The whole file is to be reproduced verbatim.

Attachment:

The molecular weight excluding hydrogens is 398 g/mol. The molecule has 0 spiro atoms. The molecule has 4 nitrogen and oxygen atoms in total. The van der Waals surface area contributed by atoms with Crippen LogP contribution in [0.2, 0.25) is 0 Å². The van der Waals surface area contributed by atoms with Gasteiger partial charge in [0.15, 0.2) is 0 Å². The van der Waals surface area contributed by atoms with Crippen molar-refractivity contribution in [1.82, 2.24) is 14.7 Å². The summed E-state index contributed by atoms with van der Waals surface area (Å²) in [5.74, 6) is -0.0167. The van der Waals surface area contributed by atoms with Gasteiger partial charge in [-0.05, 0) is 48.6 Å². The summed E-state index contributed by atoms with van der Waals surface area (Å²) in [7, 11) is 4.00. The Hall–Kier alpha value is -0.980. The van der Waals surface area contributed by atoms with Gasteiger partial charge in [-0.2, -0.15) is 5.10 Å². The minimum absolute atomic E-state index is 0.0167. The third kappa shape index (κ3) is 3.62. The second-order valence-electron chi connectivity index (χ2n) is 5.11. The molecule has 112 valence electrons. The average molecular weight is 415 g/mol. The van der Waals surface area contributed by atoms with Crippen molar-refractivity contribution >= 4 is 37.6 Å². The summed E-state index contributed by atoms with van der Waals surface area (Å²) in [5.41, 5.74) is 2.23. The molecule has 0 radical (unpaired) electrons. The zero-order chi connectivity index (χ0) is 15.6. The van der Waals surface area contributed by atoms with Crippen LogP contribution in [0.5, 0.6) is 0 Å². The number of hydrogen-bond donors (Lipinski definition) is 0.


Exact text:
The molecular weight excluding hydrogens is 398 g/mol. The molecule has 0 spiro atoms. The molecule has 4 nitrogen and oxygen atoms in total. The van der Waals surface area contributed by atoms with Crippen LogP contribution in [0.2, 0.25) is 0 Å². The van der Waals surface area contributed by atoms with Gasteiger partial charge in [0.15, 0.2) is 0 Å². The van der Waals surface area contributed by atoms with Crippen molar-refractivity contribution in [1.82, 2.24) is 14.7 Å². The summed E-state index contributed by atoms with van der Waals surface area (Å²) in [5.74, 6) is -0.0167. The van der Waals surface area contributed by atoms with Gasteiger partial charge in [-0.05, 0) is 48.6 Å². The summed E-state index contributed by atoms with van der Waals surface area (Å²) in [7, 11) is 4.00. The Hall–Kier alpha value is -0.980. The van der Waals surface area contributed by atoms with Gasteiger partial charge in [-0.2, -0.15) is 5.10 Å². The minimum absolute atomic E-state index is 0.0167. The third kappa shape index (κ3) is 3.62. The second-order valence-electron chi connectivity index (χ2n) is 5.11. The molecule has 112 valence electrons. The average molecular weight is 415 g/mol. The van der Waals surface area contributed by atoms with Crippen molar-refractivity contribution >= 4 is 37.6 Å². The summed E-state index contributed by atoms with van der Waals surface area (Å²) in [5.41, 5.74) is 2.23. The molecule has 0 radical (unpaired) electrons. The zero-order chi connectivity index (χ0) is 15.6. The van der Waals surface area contributed by atoms with Crippen LogP contribution in [0.5, 0.6) is 0 Å². The number of hydrogen-bond donors (Lipinski definition) is 0.